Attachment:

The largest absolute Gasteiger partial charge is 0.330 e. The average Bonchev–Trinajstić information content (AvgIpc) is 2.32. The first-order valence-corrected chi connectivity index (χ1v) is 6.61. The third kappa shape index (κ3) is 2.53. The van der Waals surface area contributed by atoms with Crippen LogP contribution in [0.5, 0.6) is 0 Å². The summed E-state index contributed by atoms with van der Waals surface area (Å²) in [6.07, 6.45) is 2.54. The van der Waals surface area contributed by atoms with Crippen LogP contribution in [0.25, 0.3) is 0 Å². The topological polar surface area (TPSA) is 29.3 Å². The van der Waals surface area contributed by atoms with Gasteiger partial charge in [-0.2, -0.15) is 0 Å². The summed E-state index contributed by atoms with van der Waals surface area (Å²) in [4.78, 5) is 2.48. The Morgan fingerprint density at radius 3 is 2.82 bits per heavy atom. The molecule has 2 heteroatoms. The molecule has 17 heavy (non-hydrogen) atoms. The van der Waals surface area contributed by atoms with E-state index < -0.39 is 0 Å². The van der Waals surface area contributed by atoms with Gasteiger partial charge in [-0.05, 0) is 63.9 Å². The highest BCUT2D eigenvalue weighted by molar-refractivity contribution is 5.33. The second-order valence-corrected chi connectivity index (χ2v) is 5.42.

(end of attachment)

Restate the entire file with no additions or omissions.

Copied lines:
The largest absolute Gasteiger partial charge is 0.330 e. The average Bonchev–Trinajstić information content (AvgIpc) is 2.32. The first-order valence-corrected chi connectivity index (χ1v) is 6.61. The third kappa shape index (κ3) is 2.53. The van der Waals surface area contributed by atoms with Crippen LogP contribution in [0.5, 0.6) is 0 Å². The summed E-state index contributed by atoms with van der Waals surface area (Å²) in [6.07, 6.45) is 2.54. The van der Waals surface area contributed by atoms with Crippen LogP contribution in [0.25, 0.3) is 0 Å². The topological polar surface area (TPSA) is 29.3 Å². The van der Waals surface area contributed by atoms with Gasteiger partial charge in [-0.2, -0.15) is 0 Å². The summed E-state index contributed by atoms with van der Waals surface area (Å²) in [4.78, 5) is 2.48. The Morgan fingerprint density at radius 3 is 2.82 bits per heavy atom. The molecule has 2 heteroatoms. The molecule has 17 heavy (non-hydrogen) atoms. The van der Waals surface area contributed by atoms with E-state index < -0.39 is 0 Å². The van der Waals surface area contributed by atoms with Gasteiger partial charge in [-0.05, 0) is 63.9 Å². The highest BCUT2D eigenvalue weighted by molar-refractivity contribution is 5.33. The second-order valence-corrected chi connectivity index (χ2v) is 5.42.